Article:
ERIC Number: ED498996
Record Type: Non-Journal
Publication Date: 2007-Apr
Reference Count: 0
First Do No Harm. Carnegie Perspectives
McCormick, Alexander C.
Carnegie Foundation for the Advancement of Teaching
The author expresses concern that launching an accountability initiative without careful consideration may do more harm than good. A well-designed accountability system, writes McCormick, motivates substantive change and useful diagnostic tools must not be undermined in the name of accountability. Several new college-quality initiatives offer participating sophisticated assessments of effective educational practices and of their students' critical thinking, analytic and writing skills relative to their peers: this is valuable information that presidents, deans, department chairs, and faculty members can use to improve the quality of college education. A proposed provision to statistics to be gathered by the National Center for Educations Statistics would add an "accountability" section to its annual compilation of college and university data, wherein institutions report the assessments they participate in and their "score" on each one. Knowing which assessments a college uses is a good idea, but reporting scores to the government, McCormick writes, will do more harm than good by transforming a diagnostic exercise into grading and ranking. When such information is made public, the emphasis shifts quickly from diagnosis to damage control. The writer acknowledges that if the Department of Education does not produce rankings, others will. If student survey responses are used to determine their college's standing, and by extension, the value of their degree, students may act in their own self-interest to make their college look good, compromising the fundamental requirement of candor for useful information or colleges may simply opt out of performance-based assessments because participation would risk too severe a public-relations penalty. Not all diagnostic information, the writer reiterates, is suitable for accountability and consumer information.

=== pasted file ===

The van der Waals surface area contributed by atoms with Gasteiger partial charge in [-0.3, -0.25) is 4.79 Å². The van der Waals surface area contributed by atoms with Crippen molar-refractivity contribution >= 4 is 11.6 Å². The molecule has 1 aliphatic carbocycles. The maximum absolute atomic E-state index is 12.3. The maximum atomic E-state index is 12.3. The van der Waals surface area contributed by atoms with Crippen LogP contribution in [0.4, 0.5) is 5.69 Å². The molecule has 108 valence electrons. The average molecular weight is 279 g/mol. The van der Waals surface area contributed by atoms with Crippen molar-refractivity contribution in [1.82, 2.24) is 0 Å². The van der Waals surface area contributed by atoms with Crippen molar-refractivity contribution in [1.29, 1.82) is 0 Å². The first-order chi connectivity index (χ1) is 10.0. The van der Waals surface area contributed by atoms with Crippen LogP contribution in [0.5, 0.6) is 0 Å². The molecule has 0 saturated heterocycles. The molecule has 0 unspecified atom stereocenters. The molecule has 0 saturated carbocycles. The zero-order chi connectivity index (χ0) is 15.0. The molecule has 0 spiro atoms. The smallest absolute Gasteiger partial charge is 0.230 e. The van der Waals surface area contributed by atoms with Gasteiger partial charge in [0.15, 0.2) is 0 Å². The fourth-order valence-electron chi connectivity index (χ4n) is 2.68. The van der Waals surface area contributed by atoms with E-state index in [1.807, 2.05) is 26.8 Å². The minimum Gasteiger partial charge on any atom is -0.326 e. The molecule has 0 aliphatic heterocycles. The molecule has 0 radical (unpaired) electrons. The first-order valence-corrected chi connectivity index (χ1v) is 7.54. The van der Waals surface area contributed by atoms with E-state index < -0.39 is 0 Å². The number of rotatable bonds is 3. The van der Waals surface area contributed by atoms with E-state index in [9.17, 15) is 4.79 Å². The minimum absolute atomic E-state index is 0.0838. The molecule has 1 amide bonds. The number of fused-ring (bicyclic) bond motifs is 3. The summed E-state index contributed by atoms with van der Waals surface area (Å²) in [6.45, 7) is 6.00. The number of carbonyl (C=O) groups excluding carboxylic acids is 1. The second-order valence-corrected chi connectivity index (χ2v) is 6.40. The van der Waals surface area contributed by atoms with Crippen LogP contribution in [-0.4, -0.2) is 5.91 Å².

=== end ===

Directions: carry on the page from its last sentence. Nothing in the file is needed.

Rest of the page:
Descriptors: Student Surveys, Educational Practices, Writing Skills, Accountability, Critical Thinking
Carnegie Foundation for the Advancement of Teaching. 51 Vista Lane, Stanford, CA 94305. Tel: 650-566-5102; Fax: 650-326-0278; e-mail: firstname.lastname@example.org; Web site: http://www.carnegiefoundation.org
Publication Type: Opinion Papers
Education Level: Higher Education
Authoring Institution: Carnegie Foundation for the Advancement of Teaching, Menlo Park, CA.